|Collection||RIEDEL - Sommelier|
|Height||248mm - 9 3/4 in.|
|Varietal||Pinot noir / Bourgogne|
This glass was described by Decanter magazine as "The finest Burgundy glass of all time, suitable for both young and old Burgundies."
Its shape, developed in 1958, represented a quantum leap in terms of wine glass design - and has earned it a place in the permanent display of the New York Museum of Modern Art.
This 'beautiful monster' of a glass can take apart a lesser wine, mercilessly showing up its weaknesses. But a great wine - a top-class Burgundy, Barolo or Barbaresco - will be revealed in all its glory. The large bowl allows the bouquet to develop to the full, while the slightly flared top lip maximises the fruit flavours by directing a precise flow onto the front palate. Certain wines and grape varieties require this type of controlled delivery. By ensuring that the fruit is highlighted while using the marked acidity of the wine to keep the flavours in balance, this is a glass that produces a superbly three-dimensional 'taste picture'.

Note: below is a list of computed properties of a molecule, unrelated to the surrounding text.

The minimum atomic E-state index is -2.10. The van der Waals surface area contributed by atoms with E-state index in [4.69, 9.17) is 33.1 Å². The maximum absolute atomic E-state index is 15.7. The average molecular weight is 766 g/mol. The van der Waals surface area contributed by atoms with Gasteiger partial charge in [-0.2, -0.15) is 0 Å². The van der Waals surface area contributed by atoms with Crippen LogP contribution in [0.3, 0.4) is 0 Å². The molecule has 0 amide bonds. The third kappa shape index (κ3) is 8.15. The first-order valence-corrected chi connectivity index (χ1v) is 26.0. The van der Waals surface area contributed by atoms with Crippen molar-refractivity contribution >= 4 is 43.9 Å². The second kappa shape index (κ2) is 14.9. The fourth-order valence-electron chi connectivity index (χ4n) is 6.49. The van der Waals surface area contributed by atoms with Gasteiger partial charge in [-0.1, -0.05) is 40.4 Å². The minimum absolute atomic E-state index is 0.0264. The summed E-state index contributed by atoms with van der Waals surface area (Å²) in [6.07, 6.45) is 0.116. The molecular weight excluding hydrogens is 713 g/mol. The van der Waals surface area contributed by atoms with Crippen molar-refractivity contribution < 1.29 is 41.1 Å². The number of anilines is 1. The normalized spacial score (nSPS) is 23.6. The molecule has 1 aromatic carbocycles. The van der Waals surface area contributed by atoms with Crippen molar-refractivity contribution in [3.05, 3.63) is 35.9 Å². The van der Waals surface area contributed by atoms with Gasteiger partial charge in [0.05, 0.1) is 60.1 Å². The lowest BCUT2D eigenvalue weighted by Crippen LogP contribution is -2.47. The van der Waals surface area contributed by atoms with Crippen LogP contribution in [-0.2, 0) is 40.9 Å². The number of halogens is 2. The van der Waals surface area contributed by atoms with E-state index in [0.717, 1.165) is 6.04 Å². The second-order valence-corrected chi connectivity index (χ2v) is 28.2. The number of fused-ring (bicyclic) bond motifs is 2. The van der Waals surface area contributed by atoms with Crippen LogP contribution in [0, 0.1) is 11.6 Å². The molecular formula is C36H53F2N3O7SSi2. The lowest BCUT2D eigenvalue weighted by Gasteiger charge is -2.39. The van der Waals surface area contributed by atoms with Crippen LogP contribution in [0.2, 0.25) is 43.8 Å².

Recommended for: Barbaresco, Barolo, Beaujolais Grand Cru, Blauburgunder, Burgundy (red), Dornfelder, Echézeaux, Gamay, Moulin à vent, Musigny, Nuits Saint Georges, Nebbiolo, Pommard, Pinot noir, Romanée Saint Vivant, Santenay, Volnay, Vosne-Romanée, Vougeot.
"Only" 2000 years have passed since the glass blowpipe was used in ancient Rome for the first time. This made it possible to blow glass into different shapes. At our factory in Kufstein our glassblowers still use this ancient mouth-blowing method with great care and precision to create the world-famous handcrafted Riedel glasses.
Raw material: quartz sand, lead oxide, sodium and potassium
Furnace containing liquid lead crystal, at a working temperature of 1100°C/2012F
First step to produce the bowl; glass bulb (gather) on hollow metal rod (blow-pipe)
Liquid glass pre-moulded in a shaping block
Prior to blowing into the mould
Mouth-blowing by using the blow-pipe
Blowing the bowl into shape by using a mold
Gatherer delivers liquid glass to chairman, liquid glass is cut and pulled by shears to form the stem
Bed-plate moulded by foot-board
Wooden tool used to fix footplate securely, preventing wobbling
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